Adaptive Ministry for a Post-Church Society
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Strategic thinking about ministry and mission has tended to focus on the challenges of communication and presentation. Less attention has been paid to the effects that this thinking has on ministry. There is an unacknowledged dilemma for churches insofar as they are caught between the challenge to re-shape ministry in response to cultural change and the belief that there are certain God-given, immutable foundations for ministerial order that must be retained.
Arguing that what is needed is a provisional approach to ministry which recognises that all forms of ministry are, and always have been a response to social and cultural context, this book brings theological and practical insight to bear on the question of ministry's provisionality. In the end, it asks, is the only way through this dilemma a kind of Ecclesianarchy?
1. Liquid Modernity: Hallmarks of the Post-Church Society 8
2. Unfinished Business: The Historical Contestation of Ministry 23
3. Threefold Disorder: Diaconal, Presbyteral and Episcopal Ministry Today 44
4. Interrogating Ordination: Ontology, Function and Gender 65
5. Shared, Lay, Local and Collaborative: The Road Less Travelled 80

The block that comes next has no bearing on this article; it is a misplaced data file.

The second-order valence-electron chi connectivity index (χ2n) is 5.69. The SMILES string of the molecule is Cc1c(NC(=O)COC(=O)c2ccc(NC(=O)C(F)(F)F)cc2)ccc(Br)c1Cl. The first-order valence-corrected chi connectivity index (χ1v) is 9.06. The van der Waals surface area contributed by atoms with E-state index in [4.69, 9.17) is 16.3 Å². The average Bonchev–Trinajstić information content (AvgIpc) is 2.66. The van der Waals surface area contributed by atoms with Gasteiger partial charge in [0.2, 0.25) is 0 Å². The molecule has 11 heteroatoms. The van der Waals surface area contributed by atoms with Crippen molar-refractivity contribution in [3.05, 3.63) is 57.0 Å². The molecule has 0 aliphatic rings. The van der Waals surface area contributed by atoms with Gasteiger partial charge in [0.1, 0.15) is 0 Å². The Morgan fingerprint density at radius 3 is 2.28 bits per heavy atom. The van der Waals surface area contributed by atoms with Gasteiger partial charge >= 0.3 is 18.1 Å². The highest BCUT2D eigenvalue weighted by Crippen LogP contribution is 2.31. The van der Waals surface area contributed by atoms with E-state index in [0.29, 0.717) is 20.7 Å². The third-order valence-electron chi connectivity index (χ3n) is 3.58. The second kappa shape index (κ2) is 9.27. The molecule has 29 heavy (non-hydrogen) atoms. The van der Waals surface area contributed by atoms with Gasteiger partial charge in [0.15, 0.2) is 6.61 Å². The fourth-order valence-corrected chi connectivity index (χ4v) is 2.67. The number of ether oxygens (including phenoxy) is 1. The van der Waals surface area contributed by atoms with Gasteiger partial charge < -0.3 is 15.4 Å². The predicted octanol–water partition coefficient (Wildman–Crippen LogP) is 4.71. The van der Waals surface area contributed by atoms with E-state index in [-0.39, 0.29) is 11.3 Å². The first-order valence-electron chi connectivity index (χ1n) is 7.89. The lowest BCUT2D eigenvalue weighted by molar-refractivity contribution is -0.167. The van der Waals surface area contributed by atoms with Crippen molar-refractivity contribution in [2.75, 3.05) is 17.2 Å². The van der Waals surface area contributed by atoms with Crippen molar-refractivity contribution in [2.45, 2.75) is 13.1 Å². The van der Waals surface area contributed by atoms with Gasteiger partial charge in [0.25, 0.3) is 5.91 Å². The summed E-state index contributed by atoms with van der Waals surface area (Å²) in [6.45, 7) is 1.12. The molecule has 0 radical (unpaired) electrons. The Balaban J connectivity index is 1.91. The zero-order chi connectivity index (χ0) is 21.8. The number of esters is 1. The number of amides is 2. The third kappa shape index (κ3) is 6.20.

6. Distribution and Difference: The Pentecostal and Charismatic Inheritance 101
7. Chaplaincy: A Very Ancient and Postmodern Ministry 116
8. Fresh Expressions: Hope for the Mainstream Denominations? 134
9. Signals of the Impossible: Reimagining the Role of Christian Faith 148
10. ‘Ecclesianarchy’: A Blueprint for Adaptive Ministry 161
11. Stirring Up the Gift: On Being Formed for Christian Ministry 177
12. Identity Crisis: Negotiating Role and Person in Ministry 191
Index of Names and Subjects 233
'Context and culture shape always theologies of ministry. In this excellent study of ecclesiology and ministry, John Williams gives us a refreshing, zesty analysis of how culture and Christianity interact to produce ecclesial and ministerial praxis. No theology or religious belief lacks a cultural or social reference point and shape. There is no 'pure' religion, belief, revelation or doctrine. Everything we say, think, do, believe and practise about God is mediated through social or cultural agents. This is perhaps nowhere more true that in the ever-evolving and adaptive identity of the church, and the ministry it offers. This prescient and pithy book from Williams will challenge thinking and break new ground. It is a critically-reflective and quite remarkable book, which will amply repay study and wider discussion.' -- Martyn Percy, Dean, Christ Church Oxford
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